Setting up in practice, whether on your own or in partnership or conjunction with others is a serious step to take and should never be undertaken lightly. It is not something which you can, or should, do without a great deal of thought and forward planning and you should be especially aware of the fact that, as with marriage, it is not always as easy to undo as it was to do.
Aside from the various regulatory requirements which we will look at below, there are a number of basic questions that you must ask yourself before you begin. If you cannot give yourself good answers to them, then you should think seriously about abandoning your plans before they get any further. Those questions include:
A good starting place is often to undertake a SWOT (Strengths, Weaknesses, Opportunities and Threats) analysis both of your plans and the firm as you see it developing. Be realistic in doing this and don’t assume that anyone owes you a living. Whether or not you intend to look for a bank loan to fund the set up costs, prepare a realistic business plan. Consider precisely:
The next matter to which you will need to give some consideration is the structure of your practice.
There are currently a number of vehicles through which a solicitor can practice, some of which have arisen recently with the passing of the Legal Services Act 2007. Whilst more detail can be found in the Practice Structures section elsewhere on this web site, the issues you should be considering here are:
You will find more information about all of these aspects elsewhere on this web site. Alternatively, call the Lawyers Defence Group and we will assist you in going through the necessary preliminary steps.
Assuming that you have done all of the preparatory work in terms of planning your practice, you now need to turn your attentions to ensuring that you have complied with the various regulatory requirements. Many of these will be dealt with in more depth elsewhere on this web site. Please note that this is not necessarily a comprehensive list as there may be other requirements with which you must comply depending upon the nature of the work which you intend to undertake.
This may seem an obvious question, but it is not necessarily as obvious as you may think. You may indeed have a practising certificate (in fact, if you do not then you cannot practise as a solicitor at all – whether in your firm or elsewhere – see section dealing with practising certificates elsewhere on this web site), but unless you are “qualified to supervise” as required by rule 12 of the SRA Practice Framework Rules 2011 then you may not be able to practise on your own or, indeed, as a lawyer manager of a recognised body where at least one other person is not so qualified.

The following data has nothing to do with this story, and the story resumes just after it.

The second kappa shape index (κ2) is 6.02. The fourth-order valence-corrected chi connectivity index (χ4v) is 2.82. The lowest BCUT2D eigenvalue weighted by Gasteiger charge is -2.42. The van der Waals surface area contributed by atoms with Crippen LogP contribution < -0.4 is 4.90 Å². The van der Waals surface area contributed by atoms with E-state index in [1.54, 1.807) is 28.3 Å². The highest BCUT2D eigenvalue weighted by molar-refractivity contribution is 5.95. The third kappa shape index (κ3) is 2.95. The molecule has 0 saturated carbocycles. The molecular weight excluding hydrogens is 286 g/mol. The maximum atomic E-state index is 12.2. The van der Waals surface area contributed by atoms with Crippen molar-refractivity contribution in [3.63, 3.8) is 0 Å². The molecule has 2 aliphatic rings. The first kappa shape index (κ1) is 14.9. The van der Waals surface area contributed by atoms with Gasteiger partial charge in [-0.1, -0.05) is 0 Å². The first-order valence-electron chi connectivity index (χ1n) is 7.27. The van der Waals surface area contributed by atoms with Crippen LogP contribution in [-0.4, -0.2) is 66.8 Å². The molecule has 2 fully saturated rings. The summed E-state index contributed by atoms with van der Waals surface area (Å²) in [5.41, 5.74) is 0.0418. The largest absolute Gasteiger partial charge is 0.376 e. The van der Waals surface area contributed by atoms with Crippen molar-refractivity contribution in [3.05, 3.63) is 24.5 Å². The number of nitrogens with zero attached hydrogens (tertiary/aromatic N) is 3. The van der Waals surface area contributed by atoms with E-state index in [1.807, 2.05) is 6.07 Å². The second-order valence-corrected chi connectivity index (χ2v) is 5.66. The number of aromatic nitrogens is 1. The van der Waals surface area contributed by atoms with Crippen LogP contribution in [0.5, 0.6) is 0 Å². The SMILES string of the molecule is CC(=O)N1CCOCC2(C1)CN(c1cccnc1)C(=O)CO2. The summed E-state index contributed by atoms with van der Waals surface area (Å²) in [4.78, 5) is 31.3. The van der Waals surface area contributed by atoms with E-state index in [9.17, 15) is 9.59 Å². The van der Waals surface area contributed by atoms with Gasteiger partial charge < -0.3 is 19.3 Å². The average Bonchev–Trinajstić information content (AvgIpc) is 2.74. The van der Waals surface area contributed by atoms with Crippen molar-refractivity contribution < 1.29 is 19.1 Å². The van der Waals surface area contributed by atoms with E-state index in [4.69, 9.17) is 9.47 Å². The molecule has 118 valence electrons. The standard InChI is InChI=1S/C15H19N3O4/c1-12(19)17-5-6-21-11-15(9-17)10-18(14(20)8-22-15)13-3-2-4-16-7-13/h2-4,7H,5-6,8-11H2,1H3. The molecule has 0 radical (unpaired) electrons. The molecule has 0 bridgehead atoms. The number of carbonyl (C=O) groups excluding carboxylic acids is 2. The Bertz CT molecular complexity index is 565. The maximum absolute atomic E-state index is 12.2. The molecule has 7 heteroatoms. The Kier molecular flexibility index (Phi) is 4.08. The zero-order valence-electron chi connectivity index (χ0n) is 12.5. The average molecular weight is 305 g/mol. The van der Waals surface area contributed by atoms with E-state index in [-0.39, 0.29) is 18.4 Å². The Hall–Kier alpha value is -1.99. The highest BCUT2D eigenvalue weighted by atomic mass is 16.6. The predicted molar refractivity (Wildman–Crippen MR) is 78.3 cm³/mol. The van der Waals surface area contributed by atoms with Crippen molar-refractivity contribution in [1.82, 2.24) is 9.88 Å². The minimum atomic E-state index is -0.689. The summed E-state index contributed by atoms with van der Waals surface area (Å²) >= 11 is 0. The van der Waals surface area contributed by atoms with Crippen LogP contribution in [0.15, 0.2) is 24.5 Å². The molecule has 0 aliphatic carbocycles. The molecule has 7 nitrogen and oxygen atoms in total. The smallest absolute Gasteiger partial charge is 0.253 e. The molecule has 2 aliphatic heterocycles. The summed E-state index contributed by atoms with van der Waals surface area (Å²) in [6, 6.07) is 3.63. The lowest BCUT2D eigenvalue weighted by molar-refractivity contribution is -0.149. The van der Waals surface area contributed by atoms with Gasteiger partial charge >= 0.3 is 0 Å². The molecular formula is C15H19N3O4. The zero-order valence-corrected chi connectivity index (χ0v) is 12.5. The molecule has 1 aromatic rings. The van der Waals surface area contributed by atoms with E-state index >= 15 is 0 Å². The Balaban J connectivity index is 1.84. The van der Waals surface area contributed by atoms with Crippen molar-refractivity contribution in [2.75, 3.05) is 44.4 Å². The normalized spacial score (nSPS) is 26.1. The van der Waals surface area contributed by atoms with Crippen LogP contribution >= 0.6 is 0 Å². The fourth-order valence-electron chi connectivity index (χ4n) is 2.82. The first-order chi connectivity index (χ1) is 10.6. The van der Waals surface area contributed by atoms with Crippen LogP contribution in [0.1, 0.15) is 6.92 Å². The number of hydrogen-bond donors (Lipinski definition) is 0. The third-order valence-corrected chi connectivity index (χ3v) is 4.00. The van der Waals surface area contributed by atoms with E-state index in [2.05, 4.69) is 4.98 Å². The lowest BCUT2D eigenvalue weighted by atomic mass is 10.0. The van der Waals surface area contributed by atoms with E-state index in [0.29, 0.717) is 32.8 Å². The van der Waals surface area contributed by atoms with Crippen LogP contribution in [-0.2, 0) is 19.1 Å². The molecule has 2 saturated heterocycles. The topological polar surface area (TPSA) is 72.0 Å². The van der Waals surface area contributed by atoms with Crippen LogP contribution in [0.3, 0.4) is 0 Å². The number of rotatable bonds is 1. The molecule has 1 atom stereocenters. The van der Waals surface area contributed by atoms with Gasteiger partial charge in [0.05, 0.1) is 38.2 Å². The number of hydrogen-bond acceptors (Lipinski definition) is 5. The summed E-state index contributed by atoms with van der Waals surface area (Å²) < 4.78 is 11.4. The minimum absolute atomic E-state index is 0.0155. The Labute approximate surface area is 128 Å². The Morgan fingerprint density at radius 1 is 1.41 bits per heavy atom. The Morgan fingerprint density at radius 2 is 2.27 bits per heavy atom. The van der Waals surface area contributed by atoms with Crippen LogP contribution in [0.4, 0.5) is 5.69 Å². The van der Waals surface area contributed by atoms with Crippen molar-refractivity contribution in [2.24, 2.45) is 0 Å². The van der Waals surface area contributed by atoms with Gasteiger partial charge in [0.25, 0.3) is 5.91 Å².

To be qualified to supervise, you or one of the other managers must have:
For more information see rule 12 and the guidance notes thereto or contact the Lawyers Defence Group for more information.
The simple answer is yes – unless you are a Registered European Lawyer and are able to apply for a written exemption. The SRA Indemnity Insurance Rules require that you or your recognised body have in place qualifying insurance before your business starts up. This must be obtained from a qualifying insurer. Note that although it used to be possible to be insured through the Assigned Risks Pool that now, new businesses are no longer entitled to take that route (see Solicitors’ Professional Indemnity Insurance elsewhere on this web site).
Do not assume that you will automatically get professional indemnity insurance – many insurers are being selective as to whom they will insure – and that you are fully aware of the likely cost of that insurance. It may be substantially more expensive than you think.
The rules on the naming of practices are substantially more flexible than they use to be prior to the introduction of Outcomes Focused Regulation. Any name that you choose must, however, comply with the provisions set out in Chapter 8 of the SRA Code of Conduct, in particular outcomes O(8.1) and O(8.5) which state:
“O(8.1) – your publicity in relation to your firm or in-house practice or for any other business is accurate and not misleading, and is not likely to diminish the trust the public places in you and in the provision of legal services;”
“O(8.5) – your letterhead, website and e-mails show the words “authorised and regulated by the Solicitors Regulation Authority” and either the firm’s registered name and number if it is an LLP or company or, if the firm is a partnership or sole practitioner, the name under which it is licensed/authorised by the SRA and the number allocated to it by the SRA.”
In this regard, you should also be aware of indicative behaviours IB(8.10) and IB(8.11) which state:
“IB(8.10) – using a name or description of your firm or in-house practice that includes the word “solicitor(s)” if none of the managers are solicitors;”
“IB(8.11) – advertising your firm or in-house practice in a way that suggests that services provided by another business are provided by your firm or in-house practice;”
You must register the name under which you practice with the SRA and, if you intend to practice as an LLP or limited company, it must be registered at Companies House.
Among the other matters to which you should give consideration are:
Whatever the issue in relation to setting up in practice, the Lawyers Defence Group can assist you.
For further information, or to contact the Lawyers Defence Group about a problem which you have: